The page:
MDMA and virtual reality as trauma treatment
Military veterans with posttraumatic stress disorder often have symptoms that are both chronic and complex. Professor by Special Appointment Eric Vermetten is looking for new ways to help them deal with these. One possible medicine: party drug MDMA.
Eric Vermetten still remembers the veteran who came to see him in the mid-1990s. Suffering from anxiety and constantly on the alert, paranoid and exhausted, he couldn’t stop thinking about Srebrenica: about the humiliations, the fear, the young children at the gate whom he had got to know by name as time passed... Did they survive the fall of the enclave and the ensuing massacre at the hands of the Serbs?
Under the skin
‘These are typical symptoms of PTSD,’ says Vermetten. He is a psychiatrist at the mental health service for the armed forces and Professor by Special Appointment in Medical-Biological and Psychiatric Aspects of Psychotrauma at the LUMC. In both roles, he has been working with traumatised military personnel for many years already. ‘With some people, such a traumatic event gets under their skin. They may suffer from feelings of guilt and nightmares that take a great deal of energy to suppress, but suddenly rear up again when least expected. And they often feel as though the frightening situation could return, as though it never really ended.’
‘Patients often feel as though the frightening situation could return’
Vermetten recently received a large donation for ‘his’ chair. Retired Major General Rob Nypels (88) donated a sizeable sum to the Nypels-Tans PTSD Fund that he himself established – one of the ‘named funds’ at the Leiden University Fund – to promote interdisciplinary research into psychotraumatology. The main aim is to research the effect of new treatments and thus improve the care for veterans and members of the armed forces.
Party drug as a medicine
One thing Vermetten wants to test is whether MDMA – the active substance in the party drug XTC – can help people process trauma. ‘This was used in the past to treat people with war trauma – the survivors of concentration camps, for instance. And more recently, the therapy has achieved good results with American veterans. If you combine MDMA with psychotherapy, the patient is able to view emotions such as anxiety, shame and guilt differently. As a limited dose increases empathy, these emotions won’t hinder patients as much when they relive the traumatic experience.’ Vermetten and his colleagues at Arq/Centrum ’45 have now received training in administering the therapy and have begun preparations.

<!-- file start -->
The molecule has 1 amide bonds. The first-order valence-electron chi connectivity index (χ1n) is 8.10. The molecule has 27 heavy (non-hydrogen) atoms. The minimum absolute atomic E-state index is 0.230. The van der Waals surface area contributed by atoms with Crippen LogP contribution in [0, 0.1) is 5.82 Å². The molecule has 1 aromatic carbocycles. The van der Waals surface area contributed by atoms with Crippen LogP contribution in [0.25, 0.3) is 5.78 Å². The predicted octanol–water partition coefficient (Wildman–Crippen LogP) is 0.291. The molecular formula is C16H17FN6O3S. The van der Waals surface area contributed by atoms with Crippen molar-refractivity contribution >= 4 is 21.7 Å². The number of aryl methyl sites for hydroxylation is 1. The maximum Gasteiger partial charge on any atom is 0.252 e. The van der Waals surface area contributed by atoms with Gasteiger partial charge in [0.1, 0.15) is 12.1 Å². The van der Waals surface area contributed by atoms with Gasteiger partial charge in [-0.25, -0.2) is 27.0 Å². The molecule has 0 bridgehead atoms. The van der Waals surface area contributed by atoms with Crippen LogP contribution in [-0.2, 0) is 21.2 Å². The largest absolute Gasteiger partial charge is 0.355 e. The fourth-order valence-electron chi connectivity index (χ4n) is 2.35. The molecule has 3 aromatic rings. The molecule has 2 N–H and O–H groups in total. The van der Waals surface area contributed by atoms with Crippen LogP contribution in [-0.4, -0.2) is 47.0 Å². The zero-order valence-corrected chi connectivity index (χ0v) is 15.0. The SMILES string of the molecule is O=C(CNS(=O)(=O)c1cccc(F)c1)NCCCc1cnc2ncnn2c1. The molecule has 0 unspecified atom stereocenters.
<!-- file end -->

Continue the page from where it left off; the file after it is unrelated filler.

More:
‘The patient can communicate perfectly well with MDMA. This is in contrast to other drugs such as magic mushrooms or truffles’
An additional advantage of the therapy, says Vermetten, is the unique nature of ‘inward-looking recovery’. MDMA is a psycholytic, which means it enables people to come closer to their inner world without negatively affecting their consciousness, concentration or speech. The patient can communicate perfectly well, and can thus tell the practitioner about the ‘back-end’ of the trauma. This is in contrast to other drugs such as magic mushrooms or truffles, which take people away from their environment and therefore make communication during the treatment process that bit harder. ‘The magic words, therefore, are reliving the experience,’ says Vermetten. ‘Patients can only process the trauma if they are brought back to the situation, the traumatic experience that closed them down.’
This idea of reliving the experience also crops up in various other therapies that Vermetten is developing. He is researching the use of virtual reality, for instance. This too is a form of ‘immersive therapy’: here VR headsets return veterans to the scene of the traumatic attack or combat with the aid of their own photos. He is also working in an international context on a therapy in which the patient walks on a treadmill and literally into his own photo. Furthermore, Vermetten and various colleagues are researching whether revisiting the place where the veteran was deployed can help.
‘The solder has come to terms with his past. It is heartwarming to see’
That is exactly what the soldier who came to see Vermetten in the 1990s did: he recently returned to Bosnia-Herzegovina – accompanied by Vermetten. He took to Facebook and found tracked down more and more of the Bosnians he had known in Srebrenica. The children at the gate too, who were now young women, often with children of their own. Vermetten: ‘He spoke to the survivors, with the aid of the photos that were taken when he was deployed there. He has come to terms with his past. He has achieved a new sense of equilibrium. It is heartwarming to see.’
This article was previously published in Leidraad (in Dutch), the alumni magazine of Leiden University. The full magazine can be viewed online.
Text: Merijn van Nuland
Photo: Vincent Boon Photography
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